Too Easy: A Practical Guide to Success for the Neophyte Civil Affairs Operator


By Tim Wolf



Civil Affairs candidates at the U.S. Army John F. Kennedy Special Warfare Center and School carry a simulated patient during Civil Affairs Assessment and Selection (CAAS) at Camp Mackall, North Carolina, September 25, 2019. (U.S. Army photo by K. Kassens)



Introduction


As a graduate of the Civil Affairs Qualification Course, you are expected to possess the knowledge, skills, and abilities on your first day at your assigned unit. The reality is every unit is different, and the high operational tempo can sometimes be prohibitive to successfully integrating new Civil Affairs Soldiers into the fold. This article is designed to address a few Tactics, Techniques, and Procedures (TTPs) that will not necessarily be found in doctrine but are critical to becoming successful in any environment. While there is an inexhaustive number of TTPs to choose from to aid Civil Affairs Soldiers embarking on their journey, this article will cover proactive mentorship, demonstrating value, building trust, and aggressive career management.


Proactive Mentorship


The high operational tempo and decentralized nature of Special Operations is not conducive to a rigid mentoring structure. It is incumbent upon the individual to seek out the formal and informal leaders in an organization to develop a mentor relationship. ADRP 6-22 Army Leadership dictates that individuals “must not wait for a mentor to choose them but have the responsibility to be proactive in their own development.”[1] This does not have to be a laborious and formal process. The “Rock Stars” of an organization are easily identifiable. Seek out those individuals and set up a time to extrapolate their best practices and their understanding of organizational challenges that you can utilize for success. If you are waiting for someone to knock on the team room door to force you to drink from the goblet of knowledge, you will find yourself waiting for a long time.


The initiative demonstrated with proactive mentorship ties in with the other topics discussed in this article. You are increasing your sphere of influence by reaching “up and out” of the organization and demonstrating that you are not a “Grey Man,” but rather someone who seeks to improve themselves and their organization. You are effectively establishing yourself as someone who takes their profession seriously and is separating yourself from the crowd. These actions will cause the formal and informal influencers of an organization to take notice.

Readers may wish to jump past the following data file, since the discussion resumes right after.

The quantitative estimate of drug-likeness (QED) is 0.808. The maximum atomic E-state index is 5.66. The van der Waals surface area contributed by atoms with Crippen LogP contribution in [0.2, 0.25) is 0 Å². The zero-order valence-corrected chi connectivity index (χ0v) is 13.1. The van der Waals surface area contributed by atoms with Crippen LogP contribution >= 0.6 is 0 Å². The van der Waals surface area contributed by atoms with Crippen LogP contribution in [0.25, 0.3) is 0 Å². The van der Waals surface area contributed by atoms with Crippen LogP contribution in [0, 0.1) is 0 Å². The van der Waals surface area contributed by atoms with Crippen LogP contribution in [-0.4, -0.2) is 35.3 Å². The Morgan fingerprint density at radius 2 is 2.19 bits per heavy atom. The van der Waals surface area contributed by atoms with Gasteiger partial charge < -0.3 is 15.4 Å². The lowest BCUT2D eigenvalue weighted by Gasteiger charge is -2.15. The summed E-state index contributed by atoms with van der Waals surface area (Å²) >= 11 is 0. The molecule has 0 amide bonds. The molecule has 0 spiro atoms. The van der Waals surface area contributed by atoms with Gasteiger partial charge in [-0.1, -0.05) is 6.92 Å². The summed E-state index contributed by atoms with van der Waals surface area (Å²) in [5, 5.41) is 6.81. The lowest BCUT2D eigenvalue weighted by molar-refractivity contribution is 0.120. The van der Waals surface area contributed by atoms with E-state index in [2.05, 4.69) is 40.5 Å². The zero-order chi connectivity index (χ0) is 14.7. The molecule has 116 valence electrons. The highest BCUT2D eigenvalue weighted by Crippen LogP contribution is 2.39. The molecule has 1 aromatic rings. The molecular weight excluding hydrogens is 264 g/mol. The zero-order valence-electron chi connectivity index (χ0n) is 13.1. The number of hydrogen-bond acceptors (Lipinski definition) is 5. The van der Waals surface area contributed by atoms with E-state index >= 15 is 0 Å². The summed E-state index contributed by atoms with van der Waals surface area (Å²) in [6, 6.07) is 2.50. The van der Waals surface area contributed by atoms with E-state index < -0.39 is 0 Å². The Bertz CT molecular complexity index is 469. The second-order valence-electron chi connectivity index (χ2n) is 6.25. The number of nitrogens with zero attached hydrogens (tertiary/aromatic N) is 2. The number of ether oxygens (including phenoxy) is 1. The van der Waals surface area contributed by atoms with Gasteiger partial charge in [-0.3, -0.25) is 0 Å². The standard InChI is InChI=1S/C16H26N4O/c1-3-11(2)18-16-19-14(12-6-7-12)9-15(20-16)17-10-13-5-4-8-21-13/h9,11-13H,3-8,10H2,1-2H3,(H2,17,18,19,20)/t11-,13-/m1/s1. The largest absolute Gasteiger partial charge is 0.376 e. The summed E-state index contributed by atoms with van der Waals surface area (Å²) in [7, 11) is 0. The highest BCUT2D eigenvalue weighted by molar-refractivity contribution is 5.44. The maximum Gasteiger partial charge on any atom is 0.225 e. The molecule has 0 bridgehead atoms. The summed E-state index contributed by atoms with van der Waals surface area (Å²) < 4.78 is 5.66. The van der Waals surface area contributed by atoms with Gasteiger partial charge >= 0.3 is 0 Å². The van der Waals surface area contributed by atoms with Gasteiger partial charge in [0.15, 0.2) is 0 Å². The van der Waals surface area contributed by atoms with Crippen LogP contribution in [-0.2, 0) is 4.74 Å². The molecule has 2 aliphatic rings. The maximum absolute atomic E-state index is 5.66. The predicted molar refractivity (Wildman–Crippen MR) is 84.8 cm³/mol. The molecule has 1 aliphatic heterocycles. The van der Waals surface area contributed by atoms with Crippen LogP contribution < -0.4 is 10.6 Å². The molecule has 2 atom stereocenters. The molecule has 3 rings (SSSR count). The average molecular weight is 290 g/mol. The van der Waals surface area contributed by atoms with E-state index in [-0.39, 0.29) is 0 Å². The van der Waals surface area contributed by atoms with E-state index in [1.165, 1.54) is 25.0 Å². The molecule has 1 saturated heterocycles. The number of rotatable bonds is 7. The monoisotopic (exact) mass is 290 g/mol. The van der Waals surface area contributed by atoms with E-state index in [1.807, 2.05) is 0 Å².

Demonstrating Value


If you look across the Battalion formation, you will realize you are one of many Soldiers of the same rank. In a standard Battalion, you will see that you are one of fifty-five or more Captains. The reality is there is little difference between Team Leaders that will distinguish themselves and those that will get lost in the crowd. This can be attributed to the exemplary job the cadre at Civil Affairs Assessment and Selection has done on vetting only the best candidates to matriculate into the Regiment. Regardless, it is often challenging for the Company and Battalion Commanders to rack and stack the top performers among the formation.


So then, what can an aspiring Civil Affairs Soldier do to stand out from the crowd? One must understand the needs and concerns of the target audience. The concern for the Company Commander is to enable five Civil Affairs Teams (CAT) to operate at their full potential. Some CATs adopt a mentality that if their team is functioning at a high level, postured for success, then it is time to call it a day. This mentality is short-sighted, that disregards the remainder of the Company. The adage of “rising tides lift all boats” should be brought to mind. Enabling, encouraging, and sharing TTPs with your peers demonstrates leadership, maturity, and the selfless attitude that is appreciated and noticed by the Command Team.


The Battalion level is not dissimilar from the Company echelon. The Battalion echelon is often focused on addressing systemic issues as Companies take on the alienated nature of the CATs. Can you build networks through relationships across the Battalion to solve systemic problems? Are there consistency and uniformity gaps across the formation? What is the forcing function to bring Companies together beyond the mechanism of training meetings, etc.? These issues present an opportunity for an aspiring leader to become the agent of positive change.


One of the most useful and zero-cost ways to demonstrate value is by codifying operational experiences and highlighting nascent capabilities germane to the Regiment is through publication. Analysis captured in detailed writing is arguably the most effective information platform that Civil Affairs uses to shape the operating environment by informing commanders. Publishing allows for the hard work and value the organization has contributed to the larger Conventional Force and SOF enterprises to be recognized.





Building Trust


The Battalion Commander has many worries to consider when deploying CATs into a theater, thousands of miles away with little oversight. This inherently involves accepting a certain amount of risk. To alleviate that concern, it becomes incumbent for the Civil Affairs Operator to assuage those fears by mitigating risk. This is done by building trust. This is not as hard as it may sound.